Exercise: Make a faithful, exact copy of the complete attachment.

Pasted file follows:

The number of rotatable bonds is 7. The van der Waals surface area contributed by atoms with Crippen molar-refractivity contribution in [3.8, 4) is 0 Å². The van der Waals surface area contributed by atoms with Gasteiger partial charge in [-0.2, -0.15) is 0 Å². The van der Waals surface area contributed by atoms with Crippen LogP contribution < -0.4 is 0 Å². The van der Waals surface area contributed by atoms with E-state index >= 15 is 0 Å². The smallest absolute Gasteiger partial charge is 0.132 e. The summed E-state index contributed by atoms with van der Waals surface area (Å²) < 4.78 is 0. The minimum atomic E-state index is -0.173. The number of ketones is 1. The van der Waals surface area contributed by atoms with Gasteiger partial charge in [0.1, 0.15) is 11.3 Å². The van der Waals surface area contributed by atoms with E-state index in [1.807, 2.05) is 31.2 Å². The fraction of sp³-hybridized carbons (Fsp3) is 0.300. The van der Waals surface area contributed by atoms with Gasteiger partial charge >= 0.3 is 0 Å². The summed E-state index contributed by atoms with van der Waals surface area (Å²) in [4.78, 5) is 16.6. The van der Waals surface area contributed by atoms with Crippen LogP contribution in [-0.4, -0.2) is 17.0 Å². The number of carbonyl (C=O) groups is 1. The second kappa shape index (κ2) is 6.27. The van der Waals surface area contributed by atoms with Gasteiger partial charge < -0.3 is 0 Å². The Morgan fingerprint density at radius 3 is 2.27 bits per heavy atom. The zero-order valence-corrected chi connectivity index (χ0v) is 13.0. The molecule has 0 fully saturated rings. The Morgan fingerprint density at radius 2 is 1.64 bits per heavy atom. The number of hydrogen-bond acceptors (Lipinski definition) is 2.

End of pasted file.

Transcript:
The number of rotatable bonds is 7. The van der Waals surface area contributed by atoms with Crippen molar-refractivity contribution in [3.8, 4) is 0 Å². The van der Waals surface area contributed by atoms with Gasteiger partial charge in [-0.2, -0.15) is 0 Å². The van der Waals surface area contributed by atoms with Crippen LogP contribution < -0.4 is 0 Å². The van der Waals surface area contributed by atoms with E-state index >= 15 is 0 Å². The smallest absolute Gasteiger partial charge is 0.132 e. The summed E-state index contributed by atoms with van der Waals surface area (Å²) < 4.78 is 0. The minimum atomic E-state index is -0.173. The number of ketones is 1. The van der Waals surface area contributed by atoms with Gasteiger partial charge in [0.1, 0.15) is 11.3 Å². The van der Waals surface area contributed by atoms with E-state index in [1.807, 2.05) is 31.2 Å². The fraction of sp³-hybridized carbons (Fsp3) is 0.300. The van der Waals surface area contributed by atoms with Gasteiger partial charge >= 0.3 is 0 Å². The summed E-state index contributed by atoms with van der Waals surface area (Å²) in [4.78, 5) is 16.6. The van der Waals surface area contributed by atoms with Crippen LogP contribution in [-0.4, -0.2) is 17.0 Å². The number of carbonyl (C=O) groups is 1. The second kappa shape index (κ2) is 6.27. The van der Waals surface area contributed by atoms with Gasteiger partial charge < -0.3 is 0 Å². The Morgan fingerprint density at radius 3 is 2.27 bits per heavy atom. The zero-order valence-corrected chi connectivity index (χ0v) is 13.0. The molecule has 0 fully saturated rings. The Morgan fingerprint density at radius 2 is 1.64 bits per heavy atom. The number of hydrogen-bond acceptors (Lipinski definition) is 2.